Adapting to Change

The book "Who Moved my Cheese" is a good read for the individual or teams ready to identify bad habits and take a different direction. There are many lessons that stood out, but we will cover 6 lessons to think about. Since this is a short book, we will discuss the first three here which are: change happens regardless, you must try to anticipate the change and you want to monitor the change.


Lesson 1 – Change will happen regardless. There are two things that are out of our control, change and time! We all get 24 hours in a day. The only difference is in how we use the time we have. The best way we can adapt to change is by evaluating our own thoughts. I personally did this years ago. If I wanted something different, I had to think differently. By thinking differently this allowed me to adapt to the many life obstacles and take advantage of my time. When my environment changed, I needed to adapt, when my family changed, I needed to adapt, when my career changed, I needed to adapt so getting use to changing because normal overtime. This also took getting outside of my comfort zone.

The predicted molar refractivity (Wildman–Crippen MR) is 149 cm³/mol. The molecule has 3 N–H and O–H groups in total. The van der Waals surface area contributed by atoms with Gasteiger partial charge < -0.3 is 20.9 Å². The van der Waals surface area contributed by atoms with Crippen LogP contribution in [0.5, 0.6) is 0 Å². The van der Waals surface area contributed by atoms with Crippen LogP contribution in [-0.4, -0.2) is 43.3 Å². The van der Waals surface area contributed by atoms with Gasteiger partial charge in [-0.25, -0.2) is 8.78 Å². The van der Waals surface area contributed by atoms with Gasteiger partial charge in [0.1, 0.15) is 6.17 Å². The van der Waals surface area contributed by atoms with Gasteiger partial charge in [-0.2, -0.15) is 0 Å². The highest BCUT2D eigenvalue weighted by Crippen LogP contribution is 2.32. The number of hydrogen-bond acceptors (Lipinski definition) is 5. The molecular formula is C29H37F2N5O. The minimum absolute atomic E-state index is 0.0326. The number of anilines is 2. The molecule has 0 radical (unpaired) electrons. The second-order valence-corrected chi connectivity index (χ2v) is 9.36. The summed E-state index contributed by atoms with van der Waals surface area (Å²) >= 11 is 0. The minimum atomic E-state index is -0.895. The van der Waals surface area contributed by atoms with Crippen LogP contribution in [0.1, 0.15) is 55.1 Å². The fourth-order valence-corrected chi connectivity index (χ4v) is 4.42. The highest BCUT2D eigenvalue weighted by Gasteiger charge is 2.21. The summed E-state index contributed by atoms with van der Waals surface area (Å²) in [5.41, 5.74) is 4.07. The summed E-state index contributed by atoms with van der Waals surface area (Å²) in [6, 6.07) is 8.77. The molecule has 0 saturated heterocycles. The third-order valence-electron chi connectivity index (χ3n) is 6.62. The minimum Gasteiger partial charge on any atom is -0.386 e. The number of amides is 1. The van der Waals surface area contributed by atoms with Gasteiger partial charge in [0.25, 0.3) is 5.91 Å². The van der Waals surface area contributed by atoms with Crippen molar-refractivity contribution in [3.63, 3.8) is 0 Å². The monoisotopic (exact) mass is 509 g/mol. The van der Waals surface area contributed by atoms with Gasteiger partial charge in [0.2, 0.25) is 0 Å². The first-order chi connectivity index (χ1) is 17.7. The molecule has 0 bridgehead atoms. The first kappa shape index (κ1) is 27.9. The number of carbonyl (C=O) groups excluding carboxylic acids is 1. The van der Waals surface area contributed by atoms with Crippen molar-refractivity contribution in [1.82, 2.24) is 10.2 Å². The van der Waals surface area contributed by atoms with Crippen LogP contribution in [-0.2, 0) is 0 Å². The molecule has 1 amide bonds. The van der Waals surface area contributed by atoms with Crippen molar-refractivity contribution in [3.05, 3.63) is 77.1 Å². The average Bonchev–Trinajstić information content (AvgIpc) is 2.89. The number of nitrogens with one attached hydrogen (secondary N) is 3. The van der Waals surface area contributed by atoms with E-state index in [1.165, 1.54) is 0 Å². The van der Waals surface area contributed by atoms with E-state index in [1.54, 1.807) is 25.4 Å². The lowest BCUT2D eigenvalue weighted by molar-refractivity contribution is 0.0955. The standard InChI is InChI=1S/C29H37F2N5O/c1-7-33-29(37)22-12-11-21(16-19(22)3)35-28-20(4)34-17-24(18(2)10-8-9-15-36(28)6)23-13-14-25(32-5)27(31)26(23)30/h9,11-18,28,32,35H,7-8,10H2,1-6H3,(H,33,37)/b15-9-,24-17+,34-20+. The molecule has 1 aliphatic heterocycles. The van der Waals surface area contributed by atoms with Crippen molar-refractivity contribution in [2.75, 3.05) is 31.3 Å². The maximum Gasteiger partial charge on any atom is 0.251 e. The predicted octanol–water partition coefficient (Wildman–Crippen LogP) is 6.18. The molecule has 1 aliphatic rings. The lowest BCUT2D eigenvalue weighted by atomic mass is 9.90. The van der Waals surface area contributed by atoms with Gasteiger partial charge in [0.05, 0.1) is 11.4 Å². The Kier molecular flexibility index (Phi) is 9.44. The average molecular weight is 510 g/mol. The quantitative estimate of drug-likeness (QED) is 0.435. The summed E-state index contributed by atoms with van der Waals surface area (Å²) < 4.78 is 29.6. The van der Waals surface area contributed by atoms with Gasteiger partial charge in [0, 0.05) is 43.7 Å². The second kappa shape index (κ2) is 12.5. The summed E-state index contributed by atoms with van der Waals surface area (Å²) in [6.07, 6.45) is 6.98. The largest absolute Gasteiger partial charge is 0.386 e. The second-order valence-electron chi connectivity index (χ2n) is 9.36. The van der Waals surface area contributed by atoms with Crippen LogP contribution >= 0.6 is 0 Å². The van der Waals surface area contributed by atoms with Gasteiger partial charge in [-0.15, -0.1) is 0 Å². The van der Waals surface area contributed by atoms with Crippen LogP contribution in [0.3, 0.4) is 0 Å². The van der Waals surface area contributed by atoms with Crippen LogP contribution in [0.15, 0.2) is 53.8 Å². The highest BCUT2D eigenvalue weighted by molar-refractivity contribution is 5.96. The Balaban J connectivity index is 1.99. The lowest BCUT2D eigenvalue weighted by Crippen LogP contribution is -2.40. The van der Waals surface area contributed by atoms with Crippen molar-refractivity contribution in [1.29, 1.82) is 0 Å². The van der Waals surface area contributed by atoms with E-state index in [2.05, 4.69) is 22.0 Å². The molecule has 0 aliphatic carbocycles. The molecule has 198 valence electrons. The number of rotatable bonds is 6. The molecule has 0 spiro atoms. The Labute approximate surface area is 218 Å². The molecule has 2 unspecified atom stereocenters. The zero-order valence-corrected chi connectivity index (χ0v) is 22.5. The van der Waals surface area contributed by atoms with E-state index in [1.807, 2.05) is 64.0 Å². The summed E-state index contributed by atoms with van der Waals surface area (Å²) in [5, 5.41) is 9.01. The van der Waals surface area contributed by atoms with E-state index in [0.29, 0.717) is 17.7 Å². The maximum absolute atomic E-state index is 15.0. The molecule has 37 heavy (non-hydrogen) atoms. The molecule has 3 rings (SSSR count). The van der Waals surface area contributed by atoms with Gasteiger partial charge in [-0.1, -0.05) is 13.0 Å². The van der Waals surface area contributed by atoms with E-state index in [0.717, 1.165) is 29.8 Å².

Lesson 2 – you want to anticipate change whenever possible. For example, when moving careers or a residence you should prepare to limit some surprises. The change coming from a different environment, different coworkers, and different responsibilities should be anticipated. This should not be a surprise. Time to prepare for the change should take place.


Lesson 3 – was on monitoring the change. With a strategic mindset we should monitor the situations for our personal lives as well as our professional lives. The change should not be a surprise when things are being monitored. Leaders should monitor workplace environments to anticipate any potential changes.

Ways to adapt and monitor change is to develop goals and objectives around your plan and monitor the progress. Conducting a SWOT (strengths, weaknesses, opportunities and threats Analysis will help also. If you are interested in more, please visit www.mrshawnbiz.com.


Thank you,


Shawn Carrington